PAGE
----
The targeting and identification of beneficiaries and the new poor might inadvertently lead to exclusion errors, whereby deserving individuals are denied access to benefits. Davies et al. (2023) note the challenges of the Pakistani Government to identify the new poor for the enhanced cash transfer program. In contrast, Varshney and Meenakshi (2023) highlight the potential of the MGNREGA, a universal scheme that self-selects participants without the state trying to identify and target individual beneficiaries. Whether universal programs fare better in these circumstances is a question that needs further consideration (see Banerjee et al., 2022 for a discussion on targeting in general).

Multiple crises have compounding effects

Finally, the South Asia experience also has lessons for the impacts of multiple concurrent crises. Sri Lanka faced a massive macroeconomic and humanitarian crisis caused by a series of policy misadventures and economic issues (Bhowmick, 2022). In eastern South Asia, Myanmar witnessed a military coup in February 2021 and in Pakistan, tensions between the federal and provincial governments have implied a governance gridlock that frustrated prompt and effective action in COVID-19 management.

Contemporaneous crises compound challenges for governments and international donors in multiple ways. First, the policy space that countries have for independent action may shrink and their ability to extend social protection can be compromised by political and macroeconomic exigencies. Boughton et al. (2023) note the collapse of social protection in the aftermath of regime change in Myanmar. Second, ensuing civilian conflicts can trigger additional challenges that further compound movement restrictions and market access. Third, tackling shocks, especially multiple ones, can be detrimental to longer-term fiscal health, as highlighted in Dorosh et al. (2023).


This Special Issue anchors the vast body of scholarship related to South Asia that grew out of the COVID19 crisis and offers new insights from one of the most populous regions in the world to draw clear, forward-looking, generalizable suggestions for policy.

A key actionable finding is that investments in data collection are crucial. Most datasets and methods have well-known limitations that were either aggravated in the context of the pandemic or prevented researchers from capturing the true extent of impacts, especially on certain sub-populations. The lack of timely and credible data on different actors in the economy hampers our ability to fully understand the ramifications of shocks. In addition to plugging this gap, inclusive, updated, and error-free data registries can serve as credible bases for reaching the poor and the marginalized in times of crisis, provided that adequate safeguards are built in around their access and use. Filling these data gaps would allow for the formulation of policies that could prevent or mitigate the negative consequences of crises.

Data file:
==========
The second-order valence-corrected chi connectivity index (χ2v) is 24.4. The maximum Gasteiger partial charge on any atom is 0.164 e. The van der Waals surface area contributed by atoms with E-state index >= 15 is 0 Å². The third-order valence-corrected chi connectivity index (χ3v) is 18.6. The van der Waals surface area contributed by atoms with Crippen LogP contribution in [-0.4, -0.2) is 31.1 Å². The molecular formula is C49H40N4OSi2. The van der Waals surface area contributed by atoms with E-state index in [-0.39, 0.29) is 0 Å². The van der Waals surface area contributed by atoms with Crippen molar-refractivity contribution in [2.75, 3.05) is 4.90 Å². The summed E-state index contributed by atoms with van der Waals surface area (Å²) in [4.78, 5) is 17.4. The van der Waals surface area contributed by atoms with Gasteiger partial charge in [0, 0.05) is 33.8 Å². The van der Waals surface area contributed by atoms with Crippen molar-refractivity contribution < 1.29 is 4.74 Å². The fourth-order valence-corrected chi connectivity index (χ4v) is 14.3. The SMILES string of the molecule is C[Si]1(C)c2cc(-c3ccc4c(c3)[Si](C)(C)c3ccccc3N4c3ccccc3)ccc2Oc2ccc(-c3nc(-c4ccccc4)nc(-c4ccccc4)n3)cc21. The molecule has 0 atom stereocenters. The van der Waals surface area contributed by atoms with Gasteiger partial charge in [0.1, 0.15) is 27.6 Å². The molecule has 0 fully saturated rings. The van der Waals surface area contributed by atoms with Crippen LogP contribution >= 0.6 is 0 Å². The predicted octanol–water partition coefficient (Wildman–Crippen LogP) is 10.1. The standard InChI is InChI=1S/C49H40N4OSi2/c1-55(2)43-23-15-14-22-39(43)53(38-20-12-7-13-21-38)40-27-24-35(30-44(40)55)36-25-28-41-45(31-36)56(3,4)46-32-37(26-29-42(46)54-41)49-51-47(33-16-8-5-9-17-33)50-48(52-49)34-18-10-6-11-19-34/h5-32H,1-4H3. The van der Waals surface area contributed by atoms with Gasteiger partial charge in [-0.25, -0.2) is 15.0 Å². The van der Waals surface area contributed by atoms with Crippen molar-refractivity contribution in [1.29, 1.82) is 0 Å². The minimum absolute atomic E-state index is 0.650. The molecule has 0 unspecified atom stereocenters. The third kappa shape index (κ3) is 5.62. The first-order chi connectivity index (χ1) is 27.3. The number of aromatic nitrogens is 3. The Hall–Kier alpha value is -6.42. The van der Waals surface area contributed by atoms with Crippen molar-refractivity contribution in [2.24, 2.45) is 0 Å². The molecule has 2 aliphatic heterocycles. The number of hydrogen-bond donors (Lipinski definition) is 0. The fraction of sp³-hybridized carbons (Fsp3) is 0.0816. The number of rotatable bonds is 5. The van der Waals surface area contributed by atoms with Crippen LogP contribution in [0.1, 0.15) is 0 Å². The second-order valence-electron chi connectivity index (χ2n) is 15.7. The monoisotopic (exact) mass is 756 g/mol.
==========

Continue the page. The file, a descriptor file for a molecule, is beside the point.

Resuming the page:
As we look to a future with more frequent covariate shocks, the South Asian experience shows that multiple crises can occur contemporaneously and without warning. Just as routine investment in both the physical and institutional infrastructure of value chains (their “bones” and “blood”) is needed to make food systems resilient to shocks (Reardon et al., 2022), continuous investments in public safety nets and private household capacity may be needed to build broad resilience to wide-scale shocks.

Investing in state capacity to design and implement social protection programs seems to have high returns. As there is no simple rule to identify the type of support that is optimal or even how best to track the new or emerging poor, it is essential to invest in building capacity for informed design and management of social protection programs in dynamic contexts. At the core of this investment is the trade-off between investing in identifying new poor for inclusion, at the risk of incurring potential exclusion errors, and providing universal coverage at a lower level of average benefit. When the scale of humanitarian crises is large, as it was with COVID-19, the implications of this trade-off are both ethically and fiscally significant. The strategies adopted will depend in part on the state’s capacity to effectively administer whatever program is chosen.

Finally, there is a clear need to create and nurture opportunities for regional learning and cooperation. Such regional cooperation can help countries that face multiple crises and have limited financial or state capacity to overcome overwhelming challenges. It can also help build robust systems for supporting transnational or internal migrants, promoting regional trade, and coordinating national and regional policy that can minimize the collective impact of shocks.

Source : Online Library